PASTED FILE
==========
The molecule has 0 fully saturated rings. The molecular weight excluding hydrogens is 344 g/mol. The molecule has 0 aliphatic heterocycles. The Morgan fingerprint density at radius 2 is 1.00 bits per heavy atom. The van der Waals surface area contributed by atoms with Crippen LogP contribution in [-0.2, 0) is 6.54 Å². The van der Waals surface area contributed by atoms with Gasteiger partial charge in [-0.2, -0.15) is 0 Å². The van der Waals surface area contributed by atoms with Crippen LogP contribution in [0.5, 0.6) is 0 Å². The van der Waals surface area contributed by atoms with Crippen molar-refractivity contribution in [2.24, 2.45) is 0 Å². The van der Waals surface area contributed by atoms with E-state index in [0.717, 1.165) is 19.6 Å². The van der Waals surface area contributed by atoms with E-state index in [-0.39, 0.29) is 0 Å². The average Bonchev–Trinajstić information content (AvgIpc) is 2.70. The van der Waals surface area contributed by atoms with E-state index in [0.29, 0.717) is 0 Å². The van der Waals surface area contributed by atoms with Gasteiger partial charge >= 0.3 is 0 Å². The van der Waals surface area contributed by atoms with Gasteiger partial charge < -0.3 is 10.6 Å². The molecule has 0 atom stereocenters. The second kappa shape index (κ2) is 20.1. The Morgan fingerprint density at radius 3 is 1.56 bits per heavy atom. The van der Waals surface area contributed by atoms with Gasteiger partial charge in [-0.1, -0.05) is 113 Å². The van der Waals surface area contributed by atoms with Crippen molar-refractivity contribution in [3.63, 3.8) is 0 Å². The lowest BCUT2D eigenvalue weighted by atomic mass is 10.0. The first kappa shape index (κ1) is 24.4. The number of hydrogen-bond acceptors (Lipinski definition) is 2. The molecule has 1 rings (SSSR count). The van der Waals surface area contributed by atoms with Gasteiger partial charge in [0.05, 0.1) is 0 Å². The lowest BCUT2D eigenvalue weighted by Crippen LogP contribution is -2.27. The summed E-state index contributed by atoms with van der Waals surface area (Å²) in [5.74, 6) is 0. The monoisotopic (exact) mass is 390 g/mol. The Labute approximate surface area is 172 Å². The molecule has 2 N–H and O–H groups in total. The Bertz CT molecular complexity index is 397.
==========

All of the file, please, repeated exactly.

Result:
The molecule has 0 fully saturated rings. The molecular weight excluding hydrogens is 344 g/mol. The molecule has 0 aliphatic heterocycles. The Morgan fingerprint density at radius 2 is 1.00 bits per heavy atom. The van der Waals surface area contributed by atoms with Crippen LogP contribution in [-0.2, 0) is 6.54 Å². The van der Waals surface area contributed by atoms with Gasteiger partial charge in [-0.2, -0.15) is 0 Å². The van der Waals surface area contributed by atoms with Crippen LogP contribution in [0.5, 0.6) is 0 Å². The van der Waals surface area contributed by atoms with Crippen molar-refractivity contribution in [2.24, 2.45) is 0 Å². The van der Waals surface area contributed by atoms with E-state index in [0.717, 1.165) is 19.6 Å². The van der Waals surface area contributed by atoms with E-state index in [-0.39, 0.29) is 0 Å². The average Bonchev–Trinajstić information content (AvgIpc) is 2.70. The van der Waals surface area contributed by atoms with E-state index in [0.29, 0.717) is 0 Å². The van der Waals surface area contributed by atoms with Gasteiger partial charge >= 0.3 is 0 Å². The van der Waals surface area contributed by atoms with Gasteiger partial charge < -0.3 is 10.6 Å². The molecule has 0 atom stereocenters. The second kappa shape index (κ2) is 20.1. The Morgan fingerprint density at radius 3 is 1.56 bits per heavy atom. The van der Waals surface area contributed by atoms with Gasteiger partial charge in [-0.1, -0.05) is 113 Å². The van der Waals surface area contributed by atoms with Crippen molar-refractivity contribution in [3.63, 3.8) is 0 Å². The lowest BCUT2D eigenvalue weighted by atomic mass is 10.0. The first kappa shape index (κ1) is 24.4. The number of hydrogen-bond acceptors (Lipinski definition) is 2. The molecule has 1 rings (SSSR count). The van der Waals surface area contributed by atoms with Gasteiger partial charge in [0.05, 0.1) is 0 Å². The lowest BCUT2D eigenvalue weighted by Crippen LogP contribution is -2.27. The summed E-state index contributed by atoms with van der Waals surface area (Å²) in [5.74, 6) is 0. The monoisotopic (exact) mass is 390 g/mol. The Labute approximate surface area is 172 Å². The molecule has 2 N–H and O–H groups in total. The Bertz CT molecular complexity index is 397.